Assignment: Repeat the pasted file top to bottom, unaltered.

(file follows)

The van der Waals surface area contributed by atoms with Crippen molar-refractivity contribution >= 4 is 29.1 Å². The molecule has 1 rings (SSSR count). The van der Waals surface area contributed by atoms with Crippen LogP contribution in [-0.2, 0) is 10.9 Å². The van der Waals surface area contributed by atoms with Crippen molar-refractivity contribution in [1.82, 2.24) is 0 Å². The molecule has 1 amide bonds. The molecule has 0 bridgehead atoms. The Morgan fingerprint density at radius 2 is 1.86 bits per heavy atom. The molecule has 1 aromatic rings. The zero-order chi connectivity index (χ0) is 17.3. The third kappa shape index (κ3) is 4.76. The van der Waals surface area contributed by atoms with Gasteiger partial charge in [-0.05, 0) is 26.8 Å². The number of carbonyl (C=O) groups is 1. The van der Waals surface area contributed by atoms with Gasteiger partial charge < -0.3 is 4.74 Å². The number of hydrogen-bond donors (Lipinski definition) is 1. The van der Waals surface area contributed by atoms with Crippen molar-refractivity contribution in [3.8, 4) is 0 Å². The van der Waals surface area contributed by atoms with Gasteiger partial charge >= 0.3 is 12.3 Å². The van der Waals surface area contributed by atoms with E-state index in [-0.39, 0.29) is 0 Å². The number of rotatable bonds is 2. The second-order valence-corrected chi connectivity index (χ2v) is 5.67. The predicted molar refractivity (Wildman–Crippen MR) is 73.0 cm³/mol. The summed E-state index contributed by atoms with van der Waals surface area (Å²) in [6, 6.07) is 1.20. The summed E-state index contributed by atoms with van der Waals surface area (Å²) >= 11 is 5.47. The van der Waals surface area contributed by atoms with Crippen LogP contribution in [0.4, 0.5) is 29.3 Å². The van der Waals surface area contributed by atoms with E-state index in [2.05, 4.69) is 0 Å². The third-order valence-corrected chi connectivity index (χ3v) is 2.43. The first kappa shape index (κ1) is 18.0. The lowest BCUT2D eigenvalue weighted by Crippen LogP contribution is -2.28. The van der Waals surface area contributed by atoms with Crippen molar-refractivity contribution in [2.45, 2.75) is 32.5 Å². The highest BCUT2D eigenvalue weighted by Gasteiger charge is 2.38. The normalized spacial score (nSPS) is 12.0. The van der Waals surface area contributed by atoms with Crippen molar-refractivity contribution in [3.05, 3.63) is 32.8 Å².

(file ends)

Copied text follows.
The van der Waals surface area contributed by atoms with Crippen molar-refractivity contribution >= 4 is 29.1 Å². The molecule has 1 rings (SSSR count). The van der Waals surface area contributed by atoms with Crippen LogP contribution in [-0.2, 0) is 10.9 Å². The van der Waals surface area contributed by atoms with Crippen molar-refractivity contribution in [1.82, 2.24) is 0 Å². The molecule has 1 amide bonds. The molecule has 0 bridgehead atoms. The Morgan fingerprint density at radius 2 is 1.86 bits per heavy atom. The molecule has 1 aromatic rings. The zero-order chi connectivity index (χ0) is 17.3. The third kappa shape index (κ3) is 4.76. The van der Waals surface area contributed by atoms with Gasteiger partial charge in [-0.05, 0) is 26.8 Å². The number of carbonyl (C=O) groups is 1. The van der Waals surface area contributed by atoms with Gasteiger partial charge < -0.3 is 4.74 Å². The number of hydrogen-bond donors (Lipinski definition) is 1. The van der Waals surface area contributed by atoms with Crippen molar-refractivity contribution in [3.8, 4) is 0 Å². The van der Waals surface area contributed by atoms with Gasteiger partial charge >= 0.3 is 12.3 Å². The van der Waals surface area contributed by atoms with E-state index in [-0.39, 0.29) is 0 Å². The number of rotatable bonds is 2. The second-order valence-corrected chi connectivity index (χ2v) is 5.67. The predicted molar refractivity (Wildman–Crippen MR) is 73.0 cm³/mol. The summed E-state index contributed by atoms with van der Waals surface area (Å²) in [6, 6.07) is 1.20. The summed E-state index contributed by atoms with van der Waals surface area (Å²) >= 11 is 5.47. The van der Waals surface area contributed by atoms with Crippen LogP contribution in [0.4, 0.5) is 29.3 Å². The van der Waals surface area contributed by atoms with E-state index in [2.05, 4.69) is 0 Å². The third-order valence-corrected chi connectivity index (χ3v) is 2.43. The first kappa shape index (κ1) is 18.0. The lowest BCUT2D eigenvalue weighted by Crippen LogP contribution is -2.28. The van der Waals surface area contributed by atoms with Crippen molar-refractivity contribution in [2.45, 2.75) is 32.5 Å². The highest BCUT2D eigenvalue weighted by Gasteiger charge is 2.38. The normalized spacial score (nSPS) is 12.0. The van der Waals surface area contributed by atoms with Crippen molar-refractivity contribution in [3.05, 3.63) is 32.8 Å².